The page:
I did not take this shot, and this isn’t even the same weather phenomena I witnessed. This Flickr photo is entitled 1tornado and is by Nate Fuller. It’s used in accordance to his Creative Commons license.
This past Wednesday was among the most humid Vermillion, South Dakota, has seen so far this season. The air just hugged the ground, and the blazing sun raised puffy cumulus clouds into the sky all day. Classic storm brewing weather. Late that afternoon, the family (myself, Erin, Vivian, Nora, my mother-in-law Rosemarie and her parents) decided to have dinner at Toby’s Chicken Shack. This place, which is what it says on the tin, offers up the best fried chicken anywhere, and it certainly puts KFC to shame. I had the shrimp, however, and it was good too.
However, Toby’s Chicken Shack was in the next town over, one Mecklin, South Dakota, so we took two cars, and headed out onto the highway, as some very dark clouds rolled in.
Vermillion is located in a bit of a valley, and with a population of 10,000, it’s by no means a small town. In the downtown, with the turn-of-the-century stone buildings on either side of you, you don’t get much of a sense of how big some of these thunderheads can be. Pulling out of town, getting onto the prairie flats, I spot the horizon beneath the clouds, and beneath one part, a sheet of rain cloaking the air from sky to ground, miles off. “Ah,” I say, “there’s the storm.”
“That’s just rain. I’d be more worried about that,” says Erin, pointing to a part of the cloud adjacent to the rain sheet. It’s a thin piece of cloud, dropping down from the storm, like a dangling piece of rope.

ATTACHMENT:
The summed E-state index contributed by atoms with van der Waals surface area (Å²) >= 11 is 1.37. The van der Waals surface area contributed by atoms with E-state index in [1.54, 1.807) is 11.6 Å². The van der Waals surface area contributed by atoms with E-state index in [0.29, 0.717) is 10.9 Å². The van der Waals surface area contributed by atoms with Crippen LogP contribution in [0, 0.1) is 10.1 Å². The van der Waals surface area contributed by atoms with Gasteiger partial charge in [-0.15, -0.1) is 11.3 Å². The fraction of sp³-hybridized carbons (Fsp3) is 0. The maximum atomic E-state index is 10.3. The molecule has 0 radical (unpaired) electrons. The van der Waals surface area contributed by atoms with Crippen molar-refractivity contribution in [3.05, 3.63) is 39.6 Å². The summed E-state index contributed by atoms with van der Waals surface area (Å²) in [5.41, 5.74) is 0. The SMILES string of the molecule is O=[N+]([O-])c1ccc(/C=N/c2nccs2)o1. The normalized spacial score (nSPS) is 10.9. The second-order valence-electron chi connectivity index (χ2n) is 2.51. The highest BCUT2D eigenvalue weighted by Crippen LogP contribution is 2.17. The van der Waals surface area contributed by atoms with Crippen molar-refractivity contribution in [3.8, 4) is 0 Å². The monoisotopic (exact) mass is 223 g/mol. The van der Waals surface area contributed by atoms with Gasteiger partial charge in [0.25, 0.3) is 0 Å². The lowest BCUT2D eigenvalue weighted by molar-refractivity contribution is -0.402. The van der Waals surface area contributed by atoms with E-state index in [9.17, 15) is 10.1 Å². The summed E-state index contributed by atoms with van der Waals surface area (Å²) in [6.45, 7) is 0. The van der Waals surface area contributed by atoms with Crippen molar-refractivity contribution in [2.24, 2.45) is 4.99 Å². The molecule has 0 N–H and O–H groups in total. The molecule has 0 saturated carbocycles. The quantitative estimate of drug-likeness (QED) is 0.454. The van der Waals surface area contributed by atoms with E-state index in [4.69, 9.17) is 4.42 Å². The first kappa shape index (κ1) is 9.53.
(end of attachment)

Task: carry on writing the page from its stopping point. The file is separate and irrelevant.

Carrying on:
And, as we drive, that piece of rope is getting longer.
It is, fortunately, miles off, but I’m driving with one eye on the road, and the other watching this thing reach slowly down, then curve horizontally for a bit, and then point towards the ground again. I’m fascinated, but I should note that, even though this thing is miles off, Erin’s watching with her hand over her mouth.
Eventually, the rope funnel dissipates up near the cloud base, and the thing spins out, without touching down. We arrive in Mecklin, which hasn’t seen a spot of rain, and the passengers in the other car had seen the cloud too. It added a lot of excitement to our conversation at the meal.
I was, truth to tell, somewhat disappointed that the tornado didn’t touch down, harmlessly, in some field somewhere, and kick up a little dust. But perhaps I should backtrack. The other people at the table, Midwesterners to a one, were all quite relieved that the rope dissipating aloft was the extent of our entertainment that day. And I’m guessing they know what they’re talking about.
We’re back in Des Moines, and I have a huge amount of e-mail to slog through. The children are doing well, although Vivian is, I suspect, getting a little tired of all this travelling, and getting a little homesick. She’ll be glad to come home, though she’s going to miss her grandma Rosemarie terribly for the time she’s away.
Not much progress to report on the writing front, although I’ve no shortage of ideas. My mother gave me a critique for The Dream King’s Daughter that’s going to force a substantial change to the tale, but has me quite fired up about it, and that’s a good thing. Otherwise, I’ve been pottering about with a sequel idea for The Night Girl, tentatively entitled The Day Boy. I whipped off 500 words on a prologue, which I’ll share when it’s done.